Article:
What effects did the slave trade have on African society?
The trans-Atlantic slave trade was the largest long-distance coerced movement of people in history. It developed after Europeans began exploring and establishing trading posts on the Atlantic (west) coast of Africa in the mid-15th century. The first major group of European traders in West Africa was the Portuguese, followed by the British and the French. In the 16th and 17th centuries, these European colonial powers began to pursue plantation agriculture in their expanding possessions in the New World (North, Central, and South America, and the Caribbean islands), across the Atlantic Ocean. As European demand grew for products such as sugar, tobacco, rice, indigo, and cotton, and as more New World lands became available for European use, the need for plantation labor increased, thus, creating the Triangular trade and during this trade, over 12 million Africans were forcefully transported to the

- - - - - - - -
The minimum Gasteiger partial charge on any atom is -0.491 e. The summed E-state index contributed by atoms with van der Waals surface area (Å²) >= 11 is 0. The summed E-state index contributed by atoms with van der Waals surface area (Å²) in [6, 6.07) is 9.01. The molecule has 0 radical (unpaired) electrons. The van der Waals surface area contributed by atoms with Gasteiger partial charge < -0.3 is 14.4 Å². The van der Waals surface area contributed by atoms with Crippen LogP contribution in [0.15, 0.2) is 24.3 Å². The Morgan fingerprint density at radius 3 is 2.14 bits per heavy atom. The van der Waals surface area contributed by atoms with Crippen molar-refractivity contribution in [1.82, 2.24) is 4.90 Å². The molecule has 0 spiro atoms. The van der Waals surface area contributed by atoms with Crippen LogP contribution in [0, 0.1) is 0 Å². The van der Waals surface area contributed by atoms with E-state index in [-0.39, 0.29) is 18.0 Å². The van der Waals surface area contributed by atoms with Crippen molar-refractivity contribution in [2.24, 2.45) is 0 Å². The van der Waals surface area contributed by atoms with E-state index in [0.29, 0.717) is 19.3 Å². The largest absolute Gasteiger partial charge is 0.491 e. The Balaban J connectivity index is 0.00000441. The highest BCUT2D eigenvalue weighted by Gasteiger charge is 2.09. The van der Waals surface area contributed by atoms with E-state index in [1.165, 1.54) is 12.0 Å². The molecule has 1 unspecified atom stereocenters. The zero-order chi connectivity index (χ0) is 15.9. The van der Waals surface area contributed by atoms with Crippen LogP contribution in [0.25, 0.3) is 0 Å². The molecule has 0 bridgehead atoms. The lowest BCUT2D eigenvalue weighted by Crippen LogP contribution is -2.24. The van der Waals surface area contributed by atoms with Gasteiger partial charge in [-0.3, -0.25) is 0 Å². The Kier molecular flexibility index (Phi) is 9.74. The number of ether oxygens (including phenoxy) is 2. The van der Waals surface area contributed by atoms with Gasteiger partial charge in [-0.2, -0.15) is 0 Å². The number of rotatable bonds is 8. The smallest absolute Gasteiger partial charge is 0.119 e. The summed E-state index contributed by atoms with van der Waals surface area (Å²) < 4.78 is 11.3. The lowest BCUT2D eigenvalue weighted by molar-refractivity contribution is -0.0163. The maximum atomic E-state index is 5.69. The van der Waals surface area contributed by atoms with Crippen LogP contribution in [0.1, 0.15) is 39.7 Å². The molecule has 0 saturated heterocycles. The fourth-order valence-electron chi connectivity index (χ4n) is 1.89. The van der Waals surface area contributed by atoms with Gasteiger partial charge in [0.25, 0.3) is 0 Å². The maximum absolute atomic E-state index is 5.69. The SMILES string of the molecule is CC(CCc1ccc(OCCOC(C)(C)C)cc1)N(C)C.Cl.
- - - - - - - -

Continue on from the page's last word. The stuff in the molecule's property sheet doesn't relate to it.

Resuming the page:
Americas. This was responsible for the loss of population in West Africa therefore the society was disrupted; there was a destruction of cities, and a disruption of the gender structure.
Firstly, the loss in population or African diaspora increased when the European demand for goods was enlarged. As a result, the Europeans organized raiding parties in order to violently capture and seize African individuals, once captured they “were no longer treated as fellow human beings but rather as property, like domestic live stock, to be herded together, examined and bartered over” (Shillington 183). Captives were also “chained together and marched to the coast where they were locked up in wooden cages to await the arrival of the next European trading ship. They were then stripped naked, men and women together, and examined minutely to see if they were fit, strong and healthy” (Shillington 183). Although, 12 million slaves were captured and transported to the Americas about 50 million slaves were lost during the process...
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